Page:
Mme Geoffrin's salon was considered the center of the philosophical movement partly because of her sponsorship of the Encyclopédie. She was known as the "foster mother of the philosophers," and her contributions to this immense undertaking were greater than many realized at the time. The very first enterprise of its kind, it took many years to complete, and there is evidence that the publishers were on the verge of ruin in 1759. Geoffrin provided much of the funds for Diderot and D'Alembert as well as lesser contributors like Marmontel and Morellet, to carry out the basic research and writing of the encyclopedia's entries. Providing regular stipends as well as publicizing the work and introducing the writers to influential members of her extensive network, she made a critical difference, in ways great and small, leading to the work's publication. In sheer monetary terms, her daughter later estimated that she had contributed the vast sum of more than 100,000 livres and some estimates are as high as 200,000 livres. With typical largess, she also refurnished the study of Diderot, supplying leather chairs, deep-red damask for the walls, an intricate marquetry desk, and a gold-and-bronze clock. In response, Diderot was inspired to write a pamphlet, Regrets sur ma vieille robe de chambre, a comedic lament for his old furniture.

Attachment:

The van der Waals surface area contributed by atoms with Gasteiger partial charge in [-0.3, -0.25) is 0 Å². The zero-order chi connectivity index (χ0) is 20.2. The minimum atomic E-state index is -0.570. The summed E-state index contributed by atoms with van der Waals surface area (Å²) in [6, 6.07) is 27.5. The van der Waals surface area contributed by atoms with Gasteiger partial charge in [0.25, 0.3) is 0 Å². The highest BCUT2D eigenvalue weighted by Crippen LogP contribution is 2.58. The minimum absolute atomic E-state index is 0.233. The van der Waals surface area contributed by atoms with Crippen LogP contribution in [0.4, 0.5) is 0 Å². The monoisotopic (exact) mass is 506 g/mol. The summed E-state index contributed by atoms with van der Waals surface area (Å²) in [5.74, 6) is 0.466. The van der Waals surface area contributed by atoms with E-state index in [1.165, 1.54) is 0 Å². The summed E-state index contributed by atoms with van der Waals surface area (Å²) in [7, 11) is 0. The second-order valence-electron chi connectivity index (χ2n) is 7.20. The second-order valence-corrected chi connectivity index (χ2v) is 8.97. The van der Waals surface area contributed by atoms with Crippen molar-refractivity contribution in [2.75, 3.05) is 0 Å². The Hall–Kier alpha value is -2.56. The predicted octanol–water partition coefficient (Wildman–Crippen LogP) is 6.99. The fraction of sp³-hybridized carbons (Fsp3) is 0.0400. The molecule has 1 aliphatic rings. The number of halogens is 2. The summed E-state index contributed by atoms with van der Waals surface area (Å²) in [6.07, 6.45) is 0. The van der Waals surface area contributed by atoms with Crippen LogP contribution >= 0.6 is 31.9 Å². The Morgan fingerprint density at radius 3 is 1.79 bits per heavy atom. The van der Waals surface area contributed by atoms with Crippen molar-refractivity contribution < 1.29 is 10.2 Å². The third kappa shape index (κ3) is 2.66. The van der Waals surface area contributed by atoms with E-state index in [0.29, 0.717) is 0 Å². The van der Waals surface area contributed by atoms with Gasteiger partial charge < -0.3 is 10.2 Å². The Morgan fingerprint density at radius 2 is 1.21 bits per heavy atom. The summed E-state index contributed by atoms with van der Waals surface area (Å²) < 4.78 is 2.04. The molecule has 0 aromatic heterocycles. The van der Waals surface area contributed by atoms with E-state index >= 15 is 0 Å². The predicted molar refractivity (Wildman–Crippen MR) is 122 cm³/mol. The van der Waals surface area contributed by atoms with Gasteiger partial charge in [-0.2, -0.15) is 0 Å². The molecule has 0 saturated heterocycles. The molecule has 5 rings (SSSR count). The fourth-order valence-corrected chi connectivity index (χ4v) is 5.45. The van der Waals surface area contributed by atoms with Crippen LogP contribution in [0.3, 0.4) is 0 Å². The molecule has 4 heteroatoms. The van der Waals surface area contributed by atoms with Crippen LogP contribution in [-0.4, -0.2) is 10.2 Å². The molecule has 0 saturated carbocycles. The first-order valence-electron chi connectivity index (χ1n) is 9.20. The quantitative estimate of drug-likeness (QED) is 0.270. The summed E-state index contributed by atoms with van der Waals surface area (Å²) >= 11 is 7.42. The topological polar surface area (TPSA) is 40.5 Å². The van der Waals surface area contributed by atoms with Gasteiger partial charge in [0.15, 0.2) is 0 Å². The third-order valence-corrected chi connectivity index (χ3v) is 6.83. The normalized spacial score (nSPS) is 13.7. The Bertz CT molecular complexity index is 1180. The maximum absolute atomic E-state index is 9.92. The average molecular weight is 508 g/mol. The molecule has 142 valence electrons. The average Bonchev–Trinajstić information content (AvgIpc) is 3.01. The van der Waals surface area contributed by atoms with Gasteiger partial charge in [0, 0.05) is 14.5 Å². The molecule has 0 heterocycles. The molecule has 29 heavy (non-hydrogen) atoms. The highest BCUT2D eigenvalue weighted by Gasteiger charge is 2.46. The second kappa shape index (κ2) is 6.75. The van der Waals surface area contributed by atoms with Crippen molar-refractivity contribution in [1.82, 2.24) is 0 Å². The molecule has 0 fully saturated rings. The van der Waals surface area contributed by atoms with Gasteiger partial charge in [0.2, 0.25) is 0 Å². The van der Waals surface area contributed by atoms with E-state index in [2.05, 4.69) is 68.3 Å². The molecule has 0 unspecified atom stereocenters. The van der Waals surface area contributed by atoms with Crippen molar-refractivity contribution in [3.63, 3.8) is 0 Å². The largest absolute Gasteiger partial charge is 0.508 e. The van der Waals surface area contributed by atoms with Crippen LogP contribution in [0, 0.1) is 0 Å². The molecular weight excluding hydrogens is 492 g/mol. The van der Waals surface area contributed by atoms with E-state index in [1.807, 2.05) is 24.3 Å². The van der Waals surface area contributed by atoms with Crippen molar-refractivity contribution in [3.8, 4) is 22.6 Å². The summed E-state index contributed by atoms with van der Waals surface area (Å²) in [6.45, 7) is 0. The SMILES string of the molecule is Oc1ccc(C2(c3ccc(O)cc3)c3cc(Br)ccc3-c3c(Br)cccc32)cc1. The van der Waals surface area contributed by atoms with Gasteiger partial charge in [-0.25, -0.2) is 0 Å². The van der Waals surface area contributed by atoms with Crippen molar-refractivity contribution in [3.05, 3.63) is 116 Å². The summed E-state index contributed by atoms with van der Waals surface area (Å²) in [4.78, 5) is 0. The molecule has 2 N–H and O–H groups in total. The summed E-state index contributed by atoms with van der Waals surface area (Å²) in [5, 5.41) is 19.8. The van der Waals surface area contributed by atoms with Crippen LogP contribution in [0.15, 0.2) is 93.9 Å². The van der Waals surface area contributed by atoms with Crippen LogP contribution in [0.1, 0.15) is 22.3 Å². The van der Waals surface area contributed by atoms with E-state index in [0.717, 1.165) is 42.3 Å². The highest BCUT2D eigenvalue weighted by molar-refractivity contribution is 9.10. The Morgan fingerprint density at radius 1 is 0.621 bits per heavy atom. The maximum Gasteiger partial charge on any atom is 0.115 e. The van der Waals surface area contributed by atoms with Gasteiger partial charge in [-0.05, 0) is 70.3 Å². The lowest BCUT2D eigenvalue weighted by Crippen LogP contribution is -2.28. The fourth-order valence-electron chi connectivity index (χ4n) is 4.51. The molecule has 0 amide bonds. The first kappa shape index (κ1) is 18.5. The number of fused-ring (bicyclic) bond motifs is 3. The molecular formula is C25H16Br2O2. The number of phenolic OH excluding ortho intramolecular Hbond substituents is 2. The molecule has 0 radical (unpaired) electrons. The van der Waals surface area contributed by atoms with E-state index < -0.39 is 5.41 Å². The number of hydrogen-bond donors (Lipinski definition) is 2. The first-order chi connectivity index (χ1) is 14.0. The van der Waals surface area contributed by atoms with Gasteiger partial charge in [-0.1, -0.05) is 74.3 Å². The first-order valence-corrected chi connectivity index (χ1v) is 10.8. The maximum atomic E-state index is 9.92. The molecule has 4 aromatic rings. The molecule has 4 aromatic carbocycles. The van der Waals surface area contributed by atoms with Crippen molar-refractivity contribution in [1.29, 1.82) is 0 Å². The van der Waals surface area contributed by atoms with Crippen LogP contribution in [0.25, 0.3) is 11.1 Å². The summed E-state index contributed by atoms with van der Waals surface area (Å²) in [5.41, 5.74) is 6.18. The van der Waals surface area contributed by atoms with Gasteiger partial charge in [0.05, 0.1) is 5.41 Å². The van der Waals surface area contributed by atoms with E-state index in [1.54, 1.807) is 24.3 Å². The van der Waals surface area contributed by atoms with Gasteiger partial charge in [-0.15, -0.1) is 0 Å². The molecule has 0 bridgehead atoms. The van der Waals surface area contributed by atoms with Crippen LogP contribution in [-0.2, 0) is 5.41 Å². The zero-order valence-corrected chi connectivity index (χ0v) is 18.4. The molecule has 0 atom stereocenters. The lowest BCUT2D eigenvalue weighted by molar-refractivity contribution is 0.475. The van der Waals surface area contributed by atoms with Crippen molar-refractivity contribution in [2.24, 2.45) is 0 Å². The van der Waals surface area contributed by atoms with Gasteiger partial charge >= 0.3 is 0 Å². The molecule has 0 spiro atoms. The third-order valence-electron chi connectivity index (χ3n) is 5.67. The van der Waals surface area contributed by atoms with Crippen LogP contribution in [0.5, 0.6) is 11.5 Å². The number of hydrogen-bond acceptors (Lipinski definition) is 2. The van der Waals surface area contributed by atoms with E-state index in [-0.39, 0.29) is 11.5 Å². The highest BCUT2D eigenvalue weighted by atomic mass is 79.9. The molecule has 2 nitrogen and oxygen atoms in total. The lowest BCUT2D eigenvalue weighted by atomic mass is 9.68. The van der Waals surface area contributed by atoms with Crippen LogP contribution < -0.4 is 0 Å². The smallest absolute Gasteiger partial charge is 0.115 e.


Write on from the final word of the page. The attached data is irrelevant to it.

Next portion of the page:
Equality of sex, of mind, and of person was never more conspicuous than in the salon of the 18th century.
Mme Geoffrin did not confine her support to literature, however, as she also sponsored an artistic salon. Noticing that the artists always drew apart at her Wednesday receptions, she began sponsoring a Monday dinner just for them which was organized by M. de Caylus, the artist and archeologist. Although china, bronzes, tapestries, sculpture, and furniture were all pleasing to her, she personally preferred paintings and commissioned at least 60 between 1750 and 1770. Sponsoring the works of Van Loo, Vernet, Boucher, La Tour, and Greuze, she provided other artists with stipends and gifts. Her two most famous commissioned paintings, by C.A. Van Loo, La Conversation espagnole and La Lecture, were sold to Catherine the Great in 1772 and now hang in the Hermitage Museum in St. Petersburg. Hubert Robert, an artist she supported, painted his patron and himself. He is in a gray suit standing by his easel, while she is in a stiff, black-lace bonnet.